The New York State Police will participate in the national “Drive Sober or Get Pulled Over” campaign, from Friday, December 16, 2016 through Sunday, January 1, 2017. Drivers can expect to see sobriety checkpoints, along with more troopers on the roadways during the campaign.
In addition to the DWI checkpoints and patrols, Troopers will be watching for distracted drivers, vehicle occupants who are not properly buckled up, and drivers violating the “Move Over Law,” which requires motorists to exercise extreme caution when passing emergency vehicles that are stopped in or on the side of the road.
Superintendent George P. Beach II said, “All year our members work to reduce impaired driving crashes and promote traffic safety. Our goal during this campaign is to step up our efforts to ensure we can take intoxicated and drugged drivers off our roadways before they injure or kill other motorists and their passengers. We want everyone to have a happy holiday – but we also want you to have a safe one.”
During the campaign, Troopers will be using both marked State Police vehicles and Concealed Identity Traffic Enforcement (CITE) vehicles as part of the operation. The CITE vehicles allow Troopers to more easily identify motorists who are using handheld devices while driving. CITE vehicles allow the Trooper to better observe distracted driving violations. These vehicles blend in with every day traffic, but are unmistakable as emergency vehicles once the emergency lighting is activated.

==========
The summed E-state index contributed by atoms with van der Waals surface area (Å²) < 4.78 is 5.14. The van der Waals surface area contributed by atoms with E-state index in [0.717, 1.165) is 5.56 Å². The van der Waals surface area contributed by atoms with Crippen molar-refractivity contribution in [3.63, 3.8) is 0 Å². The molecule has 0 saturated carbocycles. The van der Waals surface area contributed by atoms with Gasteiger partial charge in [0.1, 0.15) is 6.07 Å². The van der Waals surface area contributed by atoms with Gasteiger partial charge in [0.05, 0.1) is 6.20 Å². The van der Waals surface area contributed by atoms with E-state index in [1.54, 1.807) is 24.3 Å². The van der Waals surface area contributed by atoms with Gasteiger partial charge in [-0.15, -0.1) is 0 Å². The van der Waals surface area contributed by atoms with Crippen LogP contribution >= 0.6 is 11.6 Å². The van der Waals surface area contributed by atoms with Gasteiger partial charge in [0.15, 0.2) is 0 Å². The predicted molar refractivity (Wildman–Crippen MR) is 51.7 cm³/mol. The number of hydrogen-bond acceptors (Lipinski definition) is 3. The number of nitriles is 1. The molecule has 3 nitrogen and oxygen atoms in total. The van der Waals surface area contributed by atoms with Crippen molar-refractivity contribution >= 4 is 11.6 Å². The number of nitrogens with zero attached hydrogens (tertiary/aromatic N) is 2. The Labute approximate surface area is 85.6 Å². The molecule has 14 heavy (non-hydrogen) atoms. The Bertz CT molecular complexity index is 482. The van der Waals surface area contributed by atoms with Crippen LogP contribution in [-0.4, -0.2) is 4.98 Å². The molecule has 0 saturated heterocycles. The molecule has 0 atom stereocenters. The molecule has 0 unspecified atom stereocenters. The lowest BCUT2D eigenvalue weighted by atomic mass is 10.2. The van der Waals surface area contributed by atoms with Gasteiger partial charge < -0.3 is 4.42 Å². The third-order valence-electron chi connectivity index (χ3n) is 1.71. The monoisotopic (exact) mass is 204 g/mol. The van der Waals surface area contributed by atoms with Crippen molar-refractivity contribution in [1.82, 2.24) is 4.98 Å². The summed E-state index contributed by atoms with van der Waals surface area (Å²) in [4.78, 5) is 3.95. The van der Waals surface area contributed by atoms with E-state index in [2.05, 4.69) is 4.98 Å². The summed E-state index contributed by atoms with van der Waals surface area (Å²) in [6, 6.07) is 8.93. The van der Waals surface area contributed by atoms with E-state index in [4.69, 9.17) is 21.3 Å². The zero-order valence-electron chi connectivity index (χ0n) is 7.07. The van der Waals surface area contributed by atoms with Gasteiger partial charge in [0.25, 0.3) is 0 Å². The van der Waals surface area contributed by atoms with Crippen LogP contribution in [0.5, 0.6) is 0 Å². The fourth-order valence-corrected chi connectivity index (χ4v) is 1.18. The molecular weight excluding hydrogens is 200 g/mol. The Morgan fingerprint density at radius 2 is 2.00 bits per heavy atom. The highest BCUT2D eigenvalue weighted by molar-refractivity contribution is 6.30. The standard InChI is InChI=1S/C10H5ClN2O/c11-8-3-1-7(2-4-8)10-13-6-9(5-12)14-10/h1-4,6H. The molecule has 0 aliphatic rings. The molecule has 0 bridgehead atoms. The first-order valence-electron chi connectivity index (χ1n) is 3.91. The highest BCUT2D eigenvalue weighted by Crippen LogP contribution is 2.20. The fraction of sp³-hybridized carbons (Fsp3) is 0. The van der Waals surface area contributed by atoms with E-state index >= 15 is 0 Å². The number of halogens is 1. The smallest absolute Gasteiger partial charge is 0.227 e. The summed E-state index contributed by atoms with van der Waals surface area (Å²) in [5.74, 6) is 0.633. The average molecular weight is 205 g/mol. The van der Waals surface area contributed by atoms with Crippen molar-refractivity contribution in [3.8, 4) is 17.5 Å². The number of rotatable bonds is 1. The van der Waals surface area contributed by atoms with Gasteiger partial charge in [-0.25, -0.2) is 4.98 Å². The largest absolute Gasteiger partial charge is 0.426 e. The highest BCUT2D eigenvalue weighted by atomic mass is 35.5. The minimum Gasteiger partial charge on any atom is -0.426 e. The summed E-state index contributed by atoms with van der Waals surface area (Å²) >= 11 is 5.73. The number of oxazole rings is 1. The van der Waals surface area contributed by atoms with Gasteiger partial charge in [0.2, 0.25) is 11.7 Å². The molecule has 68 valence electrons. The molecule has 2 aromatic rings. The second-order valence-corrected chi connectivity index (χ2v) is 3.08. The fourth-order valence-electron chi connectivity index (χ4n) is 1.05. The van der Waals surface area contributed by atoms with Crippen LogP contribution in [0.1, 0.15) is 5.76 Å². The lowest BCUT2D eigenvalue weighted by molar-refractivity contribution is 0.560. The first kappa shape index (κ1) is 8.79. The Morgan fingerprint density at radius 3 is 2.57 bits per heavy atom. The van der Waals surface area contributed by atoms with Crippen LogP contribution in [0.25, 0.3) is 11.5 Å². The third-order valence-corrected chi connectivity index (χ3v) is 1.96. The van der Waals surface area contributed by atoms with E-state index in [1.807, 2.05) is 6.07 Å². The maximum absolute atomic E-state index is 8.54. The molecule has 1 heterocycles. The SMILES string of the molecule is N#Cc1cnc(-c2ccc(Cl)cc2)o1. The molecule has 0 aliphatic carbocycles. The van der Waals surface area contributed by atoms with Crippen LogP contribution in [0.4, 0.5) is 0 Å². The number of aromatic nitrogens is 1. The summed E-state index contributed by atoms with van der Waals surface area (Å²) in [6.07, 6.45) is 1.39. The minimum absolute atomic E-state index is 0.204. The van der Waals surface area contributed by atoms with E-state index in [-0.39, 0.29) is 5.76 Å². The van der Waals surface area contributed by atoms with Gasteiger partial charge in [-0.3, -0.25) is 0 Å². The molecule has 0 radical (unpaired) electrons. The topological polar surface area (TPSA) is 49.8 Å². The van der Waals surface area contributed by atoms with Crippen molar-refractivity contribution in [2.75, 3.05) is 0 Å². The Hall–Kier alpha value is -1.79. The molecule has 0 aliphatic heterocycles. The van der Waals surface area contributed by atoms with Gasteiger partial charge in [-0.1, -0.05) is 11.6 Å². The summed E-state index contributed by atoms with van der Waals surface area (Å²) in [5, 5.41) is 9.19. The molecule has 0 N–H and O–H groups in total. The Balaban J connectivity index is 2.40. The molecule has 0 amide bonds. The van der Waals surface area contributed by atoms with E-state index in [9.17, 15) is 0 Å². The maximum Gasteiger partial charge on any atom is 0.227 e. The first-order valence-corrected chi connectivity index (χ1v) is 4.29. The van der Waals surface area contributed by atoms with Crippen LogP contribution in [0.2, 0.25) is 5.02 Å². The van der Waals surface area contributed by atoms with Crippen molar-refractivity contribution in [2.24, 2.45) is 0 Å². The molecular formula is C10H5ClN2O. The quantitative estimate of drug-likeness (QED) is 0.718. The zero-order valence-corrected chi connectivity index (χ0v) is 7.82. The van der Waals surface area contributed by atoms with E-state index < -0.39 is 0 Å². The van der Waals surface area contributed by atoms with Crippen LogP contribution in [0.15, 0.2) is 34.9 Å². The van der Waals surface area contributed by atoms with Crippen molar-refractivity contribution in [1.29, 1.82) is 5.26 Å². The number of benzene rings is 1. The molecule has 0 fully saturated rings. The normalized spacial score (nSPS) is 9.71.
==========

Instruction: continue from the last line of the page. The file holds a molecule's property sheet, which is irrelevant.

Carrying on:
During last year’s crackdown, State Police issued more than 32,000 tickets. Of those tickets more than 11,000 were for speeding, 810 were for distracted driving and 348 for the “Move Over Law”. There were also 477 people arrested for DWI and 6 people killed in crashes.
To keep our roads safer this holiday season, the New York State Police and National Highway Traffic Safety Administration offer these tips:
· Plan a safe way home before the celebrating begins;
· Before drinking, designate a sober driver;
· If you’re impaired, use a taxi, call a sober friend or family member, or use public transportation;
· Use your community’s sober ride program;
· If you happen to see a drunk driver on the road, don’t hesitate to contact local law enforcement;
· If you know someone who is about to drive or ride while impaired, take their keys and help them make other arrangements to get to their destination safely.